A memory of Hadley:
I exited Kerry Hall late one rainy December night many years ago and headed for the parking lot. But I caught sight of a lone figure walking toward me through the freezing mist. He slumped badly as he walked, as if the next step might bring him to his knees. When he got closer, I said, “Hadley, is that you?” He didn’t respond, just kept walking toward me. When his face came into view, his expression horrified me. He looked as if he’d just lost his best friend in the world. Hard to tell in the rain if he’d been crying, but he looked devastated.
I asked, “Hadley, what the heck’s wrong?!” He looked at me sadly and said, “Ah, man, Randy, I…..I don’t know, man….I just…just got this new horn.”
“….and I….man, I just can’t get the sound, Randy. I’ve been up there playing on it for the last two hours solid, and I just….I can’t get the sound. I can’t…get…the SOUND.”
I’ve loved him ever since.
Keep playing, Hadley. You are the sound.
I first met Hadley in San Francisco in the 70’s when he was playing around town. He was an intense and fiery man and player and I looked up to him and admired him.I was also a big fan of the soundtrack to El Topo which he played on. I asked him to play on the Santana album Caravanserai, and he did an incredible job on that recording. When I moved to Seattle in 1989 I hadn’t known that he was here and we were able to reconnect. He was a man who had been through a lot and fought a lot of demons to resurrect himself and he did a brilliant job of that, showing us what is possible in so many ways. Rest in Peace, Hadley.
I owe you such a debt of gratitude for your generosity and kindness. You allowed me to share the bandstand with you on so many occasions, in so many venues, in so many places. You showed me the meaning of commitment as you shared your struggles and triumphs with me over the last few years. You treated me as an equal, then took me to school every night.
We had so many good times and everywhere we went, your fans came toting stacks of your LP’s. Your insight into the music was profound and I was enriched by it over and over again. Thank you for all you did for me, and thank you for sharing so much music with all of us. Thank you for being such a good friend, I miss you dearly.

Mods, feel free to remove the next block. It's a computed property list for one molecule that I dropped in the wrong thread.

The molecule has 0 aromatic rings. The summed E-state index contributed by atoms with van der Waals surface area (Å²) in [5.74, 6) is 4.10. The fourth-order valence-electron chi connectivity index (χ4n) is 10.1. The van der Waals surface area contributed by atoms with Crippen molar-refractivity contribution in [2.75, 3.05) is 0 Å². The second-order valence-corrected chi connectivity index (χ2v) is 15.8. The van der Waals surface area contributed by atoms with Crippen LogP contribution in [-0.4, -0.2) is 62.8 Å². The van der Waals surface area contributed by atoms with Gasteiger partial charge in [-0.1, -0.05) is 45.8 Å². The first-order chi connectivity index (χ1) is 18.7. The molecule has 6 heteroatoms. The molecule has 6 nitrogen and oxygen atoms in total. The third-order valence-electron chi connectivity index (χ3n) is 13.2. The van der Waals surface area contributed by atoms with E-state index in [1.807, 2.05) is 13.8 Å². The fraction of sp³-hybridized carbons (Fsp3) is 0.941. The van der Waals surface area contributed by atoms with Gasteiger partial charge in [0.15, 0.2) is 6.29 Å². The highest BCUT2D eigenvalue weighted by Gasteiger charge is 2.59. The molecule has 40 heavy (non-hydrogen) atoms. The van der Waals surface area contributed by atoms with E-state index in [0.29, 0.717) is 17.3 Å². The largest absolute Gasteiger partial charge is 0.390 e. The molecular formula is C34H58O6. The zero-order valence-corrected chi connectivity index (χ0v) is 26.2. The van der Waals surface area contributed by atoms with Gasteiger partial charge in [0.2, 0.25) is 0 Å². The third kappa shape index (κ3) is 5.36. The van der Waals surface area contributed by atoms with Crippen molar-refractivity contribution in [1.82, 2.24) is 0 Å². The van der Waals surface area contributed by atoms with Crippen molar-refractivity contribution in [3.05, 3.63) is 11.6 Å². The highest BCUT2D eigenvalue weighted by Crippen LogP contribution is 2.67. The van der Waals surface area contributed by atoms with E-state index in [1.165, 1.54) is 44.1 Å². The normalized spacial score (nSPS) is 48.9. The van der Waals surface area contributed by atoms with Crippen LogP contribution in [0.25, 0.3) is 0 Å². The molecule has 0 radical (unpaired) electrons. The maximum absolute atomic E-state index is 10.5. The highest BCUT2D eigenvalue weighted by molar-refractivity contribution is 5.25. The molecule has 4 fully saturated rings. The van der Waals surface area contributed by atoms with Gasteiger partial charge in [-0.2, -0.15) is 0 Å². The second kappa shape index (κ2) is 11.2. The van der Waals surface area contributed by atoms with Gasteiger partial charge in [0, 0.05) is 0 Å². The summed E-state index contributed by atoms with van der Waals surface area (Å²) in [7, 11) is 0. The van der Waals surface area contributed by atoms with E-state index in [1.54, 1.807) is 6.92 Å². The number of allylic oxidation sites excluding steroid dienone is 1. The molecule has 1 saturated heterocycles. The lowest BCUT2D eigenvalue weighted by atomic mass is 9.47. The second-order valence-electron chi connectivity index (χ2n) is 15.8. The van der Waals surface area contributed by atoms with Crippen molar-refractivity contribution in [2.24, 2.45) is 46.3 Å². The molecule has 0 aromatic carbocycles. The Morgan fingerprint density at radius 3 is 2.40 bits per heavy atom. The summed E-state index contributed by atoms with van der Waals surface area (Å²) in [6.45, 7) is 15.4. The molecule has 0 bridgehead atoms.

i had the great fortune of interviewing hadley caliman at length in 2004 for a feature article for ‘earshot jazz’ magazine. he had such a wealth of knowledge about music and life. he was always full of energy and ready for the next gig!
r.i.p., hadley caliman
Hadley Caliman’s Survival Skills | Earshot Jazz (June 2004) — http://www.wahmee.com/ej_hadley_caliman.pdf
Clark Gibson, September 8th, 2010 at 10:23 pm:
Hadley had one of the kindest and most giving souls I ever encountered. His strength, determination and pure love for the music was a hugely inspirational. Few people if any would have been able to accomplish what he did in the last couple years under his circumstances. I truly regret not being there for the last couple months to hear him play or see him smile one more time. I’ll miss you Hadley.
R.I.P. west coast jazz legend Hadley. im sorry u guys but by far the most legitimate jazz musican in seattle. hadley was the TOP
Hadley was one of the kindest souls and a wonderful educator. I am so sorry to hear of his passing! I studied sax with him in the 80’s and quickly retired my ax, realizing that it would be better for the world that I just sing and leave the blowing to the like’s of Hadley. Rest in peace my friend.
Byron Vannoy, September 9th, 2010 at 10:17 am:
I had the great fortune of studying with Hadley at Cornish as well as performing with him on different ocassions. It was always a lesson for me in being present and dedicated to the music. He was very generous and always communicated from his heart. Luckily, we have documentation of his beautiful sound and spirit that will always live on. I will miss you Hadley, Thank You!
wayne horvitz, September 9th, 2010 at 10:22 am:
I did not know Hadley, but I knew how much he meant to Briggan Krauss, one of my closest friends, and when I told Briggan of his passing, he sent me wonderful email.
Hey Wayne thanks for letting me know.
I did study with Hadley.
We had vastly different musical tastes but it would be difficult to
underestimate his impact on me as a saxophonist. Particularly in the
area of sound.
Prior to arriving at Cornish I had acquired terrible bad habits through basically teaching myself
how to play which resulted in some minor injury where I couldn’t
play for more than ten minutes without a great deal of pain in my throat
and I’d have to rest for a while before I could pay more.
With Hadley I had to basically re-learn how to play the saxophone from the ground up.
He had me switch over to a more difficult to master double lip embrasure
(rare for saxophone, more common for classical clarinet players)
which has a much steeper learning curve but gives far greater benefits
in the long run. I was also “starting all over again” in all other areas of saxophone technique too.
This was a long and difficult process and Hadley really hung in the trenches with me.
It would have been much easier for him to patch the leaks in the ship so to speak
and say “You’re doing a great job kid, see you next week” than to go through the pain of rebuilding everything with me.